Sleep, Why Do You Hate Me?

Whoever said we should “sleep like a baby” has never experienced a night with my two-year-old son. He has been a restless sleeper since the day he was born. If we all slept like him the world would be filled with walking zombies.

For the past week my son has woken up hollering three or four times a night. The first night I thought it was a horrible fluke. After night six I realized that he had developed a terrible habit that doesn’t make me, or my husband, very happy.

Normally he’ll just shout out in his sleep or bump into the wall and make a lot of ruckus that occasionally wakes me up.  But lately he has been waking all the way up crying for me to lie by him. It not only makes me frustrated, but it tears at my heartstrings. I’d love to cuddle to him and lay by him every night. But I know if I do that any hope that I have of him ever getting used to sleeping quietly on his own will be dashed. Also, he’d beat me up all night kicking and punching me while sleeping and I’d lose all chance of getting any rest myself.

The major problem is this: I am more emotional when I am tired. I am more scatter-brained when I am tired. And I am definitely more stressed out when I am tired. That is a triple combination no one wants to see exhibited in my character.

It’s not like this is our first sleeping battle with the little guy. He spent less time than anticipated in my bedside baby bassinet because he’d wake me up every 30 minutes with his moaning and groaning.  I had to banish him to the other room so that I could try to get a little rest. Luckily his older brother is a deep sleeper.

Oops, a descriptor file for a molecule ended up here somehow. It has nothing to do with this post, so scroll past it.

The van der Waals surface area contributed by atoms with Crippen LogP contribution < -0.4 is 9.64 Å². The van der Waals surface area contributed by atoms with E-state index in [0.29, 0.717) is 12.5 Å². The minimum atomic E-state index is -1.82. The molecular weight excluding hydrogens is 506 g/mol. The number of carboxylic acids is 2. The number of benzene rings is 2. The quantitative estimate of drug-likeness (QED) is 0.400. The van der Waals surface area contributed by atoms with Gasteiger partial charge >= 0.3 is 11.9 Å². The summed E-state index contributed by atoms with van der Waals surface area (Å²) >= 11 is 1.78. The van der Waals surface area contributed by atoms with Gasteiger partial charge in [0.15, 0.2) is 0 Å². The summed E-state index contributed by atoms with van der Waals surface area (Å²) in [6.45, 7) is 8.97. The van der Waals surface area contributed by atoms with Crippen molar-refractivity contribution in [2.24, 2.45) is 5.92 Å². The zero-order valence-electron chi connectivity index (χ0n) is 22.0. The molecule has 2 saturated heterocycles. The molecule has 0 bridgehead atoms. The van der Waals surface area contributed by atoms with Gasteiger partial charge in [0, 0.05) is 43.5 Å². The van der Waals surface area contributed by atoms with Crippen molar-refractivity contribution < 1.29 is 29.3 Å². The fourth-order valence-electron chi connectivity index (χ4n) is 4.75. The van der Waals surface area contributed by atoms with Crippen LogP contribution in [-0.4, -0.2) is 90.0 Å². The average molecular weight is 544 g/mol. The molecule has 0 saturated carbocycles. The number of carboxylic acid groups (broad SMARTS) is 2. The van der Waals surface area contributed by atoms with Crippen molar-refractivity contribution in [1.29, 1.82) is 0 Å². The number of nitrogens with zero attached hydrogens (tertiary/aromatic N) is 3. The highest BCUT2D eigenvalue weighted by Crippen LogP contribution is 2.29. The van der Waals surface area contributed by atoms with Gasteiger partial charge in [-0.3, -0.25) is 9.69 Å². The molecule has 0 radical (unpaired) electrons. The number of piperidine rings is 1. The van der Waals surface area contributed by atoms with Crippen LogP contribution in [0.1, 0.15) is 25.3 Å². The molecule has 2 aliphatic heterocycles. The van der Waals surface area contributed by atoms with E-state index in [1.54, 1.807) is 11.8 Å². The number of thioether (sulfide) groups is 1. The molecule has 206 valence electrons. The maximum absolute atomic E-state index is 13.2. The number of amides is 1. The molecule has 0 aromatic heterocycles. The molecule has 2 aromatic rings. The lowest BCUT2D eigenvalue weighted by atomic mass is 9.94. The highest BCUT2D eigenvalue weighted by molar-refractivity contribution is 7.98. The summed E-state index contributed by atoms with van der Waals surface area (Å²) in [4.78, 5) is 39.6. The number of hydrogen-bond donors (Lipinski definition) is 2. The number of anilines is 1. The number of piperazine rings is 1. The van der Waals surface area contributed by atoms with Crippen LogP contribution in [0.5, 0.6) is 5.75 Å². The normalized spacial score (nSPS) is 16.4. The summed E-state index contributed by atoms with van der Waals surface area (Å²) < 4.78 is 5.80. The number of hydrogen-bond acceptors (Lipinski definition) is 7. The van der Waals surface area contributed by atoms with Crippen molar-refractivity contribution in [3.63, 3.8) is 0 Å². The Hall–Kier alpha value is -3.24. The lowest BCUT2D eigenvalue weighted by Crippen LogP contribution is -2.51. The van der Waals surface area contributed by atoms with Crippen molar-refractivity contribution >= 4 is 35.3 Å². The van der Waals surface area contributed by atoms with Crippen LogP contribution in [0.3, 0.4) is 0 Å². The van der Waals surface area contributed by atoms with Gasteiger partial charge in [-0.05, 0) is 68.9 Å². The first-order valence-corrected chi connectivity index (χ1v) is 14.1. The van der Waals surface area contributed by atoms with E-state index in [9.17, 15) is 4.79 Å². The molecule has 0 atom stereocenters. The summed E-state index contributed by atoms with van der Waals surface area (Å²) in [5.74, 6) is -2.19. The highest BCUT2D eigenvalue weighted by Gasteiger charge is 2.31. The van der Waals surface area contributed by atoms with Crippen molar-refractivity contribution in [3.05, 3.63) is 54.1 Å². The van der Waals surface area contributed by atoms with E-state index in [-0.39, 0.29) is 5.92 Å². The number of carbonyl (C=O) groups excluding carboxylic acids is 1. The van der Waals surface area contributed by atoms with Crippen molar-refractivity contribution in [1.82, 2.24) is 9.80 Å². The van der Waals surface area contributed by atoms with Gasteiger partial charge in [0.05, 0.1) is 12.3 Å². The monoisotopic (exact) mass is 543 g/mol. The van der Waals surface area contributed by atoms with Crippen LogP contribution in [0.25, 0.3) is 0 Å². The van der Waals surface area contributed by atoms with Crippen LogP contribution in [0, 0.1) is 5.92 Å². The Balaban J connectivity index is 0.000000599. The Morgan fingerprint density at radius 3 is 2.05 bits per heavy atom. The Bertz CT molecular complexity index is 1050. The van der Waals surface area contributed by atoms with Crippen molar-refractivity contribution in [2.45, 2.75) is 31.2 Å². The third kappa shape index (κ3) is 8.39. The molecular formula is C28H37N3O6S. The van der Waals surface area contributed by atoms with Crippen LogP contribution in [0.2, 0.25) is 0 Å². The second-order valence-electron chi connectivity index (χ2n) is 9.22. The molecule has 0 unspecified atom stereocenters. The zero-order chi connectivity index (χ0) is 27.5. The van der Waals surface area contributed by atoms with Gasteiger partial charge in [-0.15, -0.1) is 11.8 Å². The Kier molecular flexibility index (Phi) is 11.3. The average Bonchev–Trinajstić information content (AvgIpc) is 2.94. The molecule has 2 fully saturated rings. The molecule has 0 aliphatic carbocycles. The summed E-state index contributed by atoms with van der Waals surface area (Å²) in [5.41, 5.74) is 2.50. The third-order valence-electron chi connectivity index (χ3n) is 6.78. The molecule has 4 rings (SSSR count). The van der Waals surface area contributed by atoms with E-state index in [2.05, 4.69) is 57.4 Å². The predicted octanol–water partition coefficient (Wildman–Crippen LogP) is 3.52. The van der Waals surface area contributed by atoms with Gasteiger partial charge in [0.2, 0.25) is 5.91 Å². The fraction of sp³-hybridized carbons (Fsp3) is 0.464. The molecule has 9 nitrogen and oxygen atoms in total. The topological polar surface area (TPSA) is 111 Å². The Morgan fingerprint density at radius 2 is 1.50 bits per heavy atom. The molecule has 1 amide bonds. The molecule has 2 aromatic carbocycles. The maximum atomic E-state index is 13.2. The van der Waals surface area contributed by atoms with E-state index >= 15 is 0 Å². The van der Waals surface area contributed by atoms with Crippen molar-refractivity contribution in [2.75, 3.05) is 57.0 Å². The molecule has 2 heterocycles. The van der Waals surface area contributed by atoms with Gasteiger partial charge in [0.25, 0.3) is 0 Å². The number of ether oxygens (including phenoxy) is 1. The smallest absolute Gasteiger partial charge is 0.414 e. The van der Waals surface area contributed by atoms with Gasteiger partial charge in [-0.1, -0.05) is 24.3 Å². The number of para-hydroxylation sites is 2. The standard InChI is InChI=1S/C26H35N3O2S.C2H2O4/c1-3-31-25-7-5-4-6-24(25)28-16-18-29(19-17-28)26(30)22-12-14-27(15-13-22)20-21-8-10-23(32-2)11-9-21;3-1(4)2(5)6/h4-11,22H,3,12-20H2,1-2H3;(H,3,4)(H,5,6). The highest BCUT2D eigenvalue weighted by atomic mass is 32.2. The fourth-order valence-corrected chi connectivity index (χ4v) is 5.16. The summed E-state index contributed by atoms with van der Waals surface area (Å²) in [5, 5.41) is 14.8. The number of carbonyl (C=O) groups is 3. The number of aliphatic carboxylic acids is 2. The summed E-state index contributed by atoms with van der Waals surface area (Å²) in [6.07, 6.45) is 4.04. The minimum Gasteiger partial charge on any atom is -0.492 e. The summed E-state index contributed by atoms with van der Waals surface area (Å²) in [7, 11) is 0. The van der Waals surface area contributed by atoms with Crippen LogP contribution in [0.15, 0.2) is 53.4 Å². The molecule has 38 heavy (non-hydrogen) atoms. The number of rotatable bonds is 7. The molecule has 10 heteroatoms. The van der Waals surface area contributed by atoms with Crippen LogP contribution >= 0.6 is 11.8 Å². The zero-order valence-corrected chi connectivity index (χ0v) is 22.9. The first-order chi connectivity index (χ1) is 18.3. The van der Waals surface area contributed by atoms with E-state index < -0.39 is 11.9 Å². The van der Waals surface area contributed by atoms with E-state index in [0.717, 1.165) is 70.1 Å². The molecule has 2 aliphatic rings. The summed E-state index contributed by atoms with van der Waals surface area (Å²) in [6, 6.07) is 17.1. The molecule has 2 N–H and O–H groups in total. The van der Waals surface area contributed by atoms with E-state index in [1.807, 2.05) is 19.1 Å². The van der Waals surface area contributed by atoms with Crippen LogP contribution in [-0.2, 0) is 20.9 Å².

The kid talks in his sleep. He even sings in his sleep.  And worst of all he thrashes around in his sleep like a caged animal trying to break free. Sometimes I’ll wake up at night because I hear a thumping or rustling sound. I am sure an invader has busted through my kitchen door and is heading straight for my room to attack me. Then I listen closer and realize it’s just my 2-year-old wrestling in his covers.

One of the most annoying things about his sleepless nights is that although his tossing and turning keeps him, my husband and me up all night, he is the only one who gets to sleep in. My alarm still rings at 6 a.m. while he wanders out of his bedroom after 8 a.m. He also catches up on his missing Z’s during his daily two-hour afternoon nap.  Unfortunately my adult schedule doesn’t permit such a siesta.

On days filled with yawns and sleep-deprived irritations, I have to remind myself that I would rather wake up four times each night for his entire life than not have the opportunity to raise him at all. If that’s how it’s going to be I’ll accept it. It’s just hard to think rationally like that when I’m too tired to see straight.

4 Comments (+add yours?)

  1. Amanda Joy Petersen
    Mar 17, 2011 @ 08:10:30

    We went through a similar problem. It’s rough, it’s ridiculous, and it’s hard to pass on a chance when a little boy says, “Mommy lay wif me and ruff (rub) your (my) back.” I hope it gets better soon… too much sleep deprivation will make it easier to get sick; and some nasty junk is going around now.


  2. Jenny
    Mar 17, 2011 @ 09:25:19

    Emma has always been the same way. She coughs a lot at night too that makes her wake up… but she never can stay on her bed cuz she moves too much. Bonking her head on the all, falling off the bed… they all keep her (and me) from getting a great nights sleep.


    • Natalie
      Mar 18, 2011 @ 16:11:34

      Maybe they will grow out of it. I have a baby rail on the side of his bed that I borrowed from my sister-in-law. I keep thinking that I need to give it back to her but I think that if I took it down it would mean he would fall off every night, not just occasionally.


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